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Reviews Comments: A different sort of horror The Wicker Man 1973 film/book review by dragonfire 5000

This isn't the sort of horror that relies on a slasher villain with near-invincibility or supernatural forces. The horror comes from the uneasiness that the viewers feel as Sergeant Howie goes through the island trying to figure out what is going on. The people seem normal enough but they also give the impression that they're hiding something, waiting for the right time to spring a trap on the hapless hero. The horror comes from the idea that the viewers know something is wrong, but can't quite put their finger on it yet.

The Wicker Man is a fascinating piece of work that not only keeps a suspenseful atmosphere, but is also quite the feast for eyes while maintaining its mood. The beauty of the landscape helps emphasize the growing uneasiness that there is something wrong. The festival thrown by the people is rich in color and full of happiness, yet it also causes uneasiness because it seems that everyone is just a little too happy and that the climax of the festival will get ugly. This is a movie that should definitely be checked out; it is a horror film, but one of a different kind.


  • wellinever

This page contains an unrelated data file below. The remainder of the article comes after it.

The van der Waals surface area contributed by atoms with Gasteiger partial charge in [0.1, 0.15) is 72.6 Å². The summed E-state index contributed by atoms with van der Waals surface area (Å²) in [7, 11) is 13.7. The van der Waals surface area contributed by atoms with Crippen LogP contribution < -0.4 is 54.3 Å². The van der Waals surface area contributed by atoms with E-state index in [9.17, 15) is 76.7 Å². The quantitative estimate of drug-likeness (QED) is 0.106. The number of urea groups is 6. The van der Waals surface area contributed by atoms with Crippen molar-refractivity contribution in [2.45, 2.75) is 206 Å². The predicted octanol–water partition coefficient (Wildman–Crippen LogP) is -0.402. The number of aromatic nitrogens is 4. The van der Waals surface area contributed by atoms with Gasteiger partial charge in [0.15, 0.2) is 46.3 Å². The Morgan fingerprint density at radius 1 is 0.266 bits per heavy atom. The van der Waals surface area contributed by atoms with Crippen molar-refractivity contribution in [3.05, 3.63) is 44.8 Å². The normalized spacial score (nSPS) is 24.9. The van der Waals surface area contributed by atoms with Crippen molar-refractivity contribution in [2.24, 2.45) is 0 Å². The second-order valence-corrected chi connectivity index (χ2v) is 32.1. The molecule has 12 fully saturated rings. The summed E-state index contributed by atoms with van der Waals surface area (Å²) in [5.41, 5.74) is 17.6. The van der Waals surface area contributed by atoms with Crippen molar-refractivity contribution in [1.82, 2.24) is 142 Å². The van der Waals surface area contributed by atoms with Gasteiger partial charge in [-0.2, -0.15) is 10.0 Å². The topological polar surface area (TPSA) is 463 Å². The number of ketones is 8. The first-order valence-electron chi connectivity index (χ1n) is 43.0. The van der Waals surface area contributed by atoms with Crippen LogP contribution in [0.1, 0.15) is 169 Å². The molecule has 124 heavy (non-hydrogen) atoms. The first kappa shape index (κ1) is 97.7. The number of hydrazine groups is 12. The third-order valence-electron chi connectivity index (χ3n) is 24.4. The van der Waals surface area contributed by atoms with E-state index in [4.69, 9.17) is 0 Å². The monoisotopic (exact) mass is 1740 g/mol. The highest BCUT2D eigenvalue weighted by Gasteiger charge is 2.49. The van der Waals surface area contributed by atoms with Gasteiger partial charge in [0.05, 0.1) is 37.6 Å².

• 19th Jul 10
I'm assuming from all your talk of subtle suspense that you're talking about the original and not the Nicolas cage "NOTTHEBEES!!!" remake?
  • dragonfire5000
  • 11th Aug 10
Of course; I haven't seen the Nicholas Cage version, only the one with Christopher Lee.
  • TGGeko
  • 24th Aug 10
My problem with the movie was that the atmosphere was always too bright and cheerful to give any sense of danger of even uneasiness.
  • Niaspace
  • 30th Aug 10
I have to agree. It's not menacing enough, just odd. The ending is powerful for what happens in it, but the film before it needed to be a lot darker. Plus Christopher Lee in drag is just too Narmy.
  • ManwiththePlan
  • 22nd Oct 10
I thought the cheery mood of most of the film made it CREEPIER, since around the time Christopher Lee first shows up, it slowly and subtly starts building up to the "horror" atmosphere that it's famous for.

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